The most prominent sahwa leaders sided with the Saudi rulers against al-Qaeda, as did the Wahhabi leadership, and dedicated themselves to combating Western influences in the kingdom without making political demands. Others adopted the cause of constitutional political reform. A small number drifted to more radical positions and threw in their lot with al-Qaeda, not only in its war against the United States but also in its terrorist attacks on Western targets in Saudi Arabia, which began in 2003.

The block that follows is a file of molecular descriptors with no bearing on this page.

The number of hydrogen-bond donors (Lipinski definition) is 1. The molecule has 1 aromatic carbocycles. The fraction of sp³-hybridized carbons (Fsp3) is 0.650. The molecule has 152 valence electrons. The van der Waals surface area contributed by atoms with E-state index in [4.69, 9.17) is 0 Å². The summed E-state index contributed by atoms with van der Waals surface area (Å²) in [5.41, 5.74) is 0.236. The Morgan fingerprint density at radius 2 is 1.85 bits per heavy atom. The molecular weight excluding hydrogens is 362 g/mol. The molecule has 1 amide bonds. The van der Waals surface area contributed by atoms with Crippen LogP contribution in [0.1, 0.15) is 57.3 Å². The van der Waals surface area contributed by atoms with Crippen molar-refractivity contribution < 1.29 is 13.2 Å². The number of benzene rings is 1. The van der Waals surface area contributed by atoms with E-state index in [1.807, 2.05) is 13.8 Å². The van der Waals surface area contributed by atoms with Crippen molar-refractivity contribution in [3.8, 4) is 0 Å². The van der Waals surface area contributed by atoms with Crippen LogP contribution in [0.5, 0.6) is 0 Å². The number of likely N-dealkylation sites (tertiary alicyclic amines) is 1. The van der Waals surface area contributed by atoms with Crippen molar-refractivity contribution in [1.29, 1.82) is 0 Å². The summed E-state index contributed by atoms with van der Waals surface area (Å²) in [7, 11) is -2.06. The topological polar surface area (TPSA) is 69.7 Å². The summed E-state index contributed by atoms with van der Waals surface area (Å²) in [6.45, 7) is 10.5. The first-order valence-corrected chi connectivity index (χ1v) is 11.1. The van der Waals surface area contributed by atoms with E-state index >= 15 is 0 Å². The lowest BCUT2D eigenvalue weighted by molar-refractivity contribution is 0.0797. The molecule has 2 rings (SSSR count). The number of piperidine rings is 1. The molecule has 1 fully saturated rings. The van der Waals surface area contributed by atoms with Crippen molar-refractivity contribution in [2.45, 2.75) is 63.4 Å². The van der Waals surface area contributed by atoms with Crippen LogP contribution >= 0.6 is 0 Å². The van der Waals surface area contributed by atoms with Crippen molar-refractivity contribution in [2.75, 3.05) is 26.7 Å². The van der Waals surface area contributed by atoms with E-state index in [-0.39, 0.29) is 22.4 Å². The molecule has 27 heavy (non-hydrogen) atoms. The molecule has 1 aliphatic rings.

Lacroix organizes his empirical findings according to a theoretical framework inspired by the French sociologist Pierre Bourdieu. Viewing culture as divided between religious and secular intellectual fields allows for subtle distinctions between subfields in Saudi Arabia's religious landscape. The general reader may find the argument difficult to grasp because Lacroix assumes some familiarity with Saudi Arabia and Islam, and the reader might get lost in the large cast of characters and the detailed analysis of their religious and political positions. But for the intended audience—specialists on Saudi Arabia and Islamic revivalist movements—Awakening Islam is bound to be the definitive account of how the Muslim Brotherhood took root in the kingdom and reshaped its religious landscape.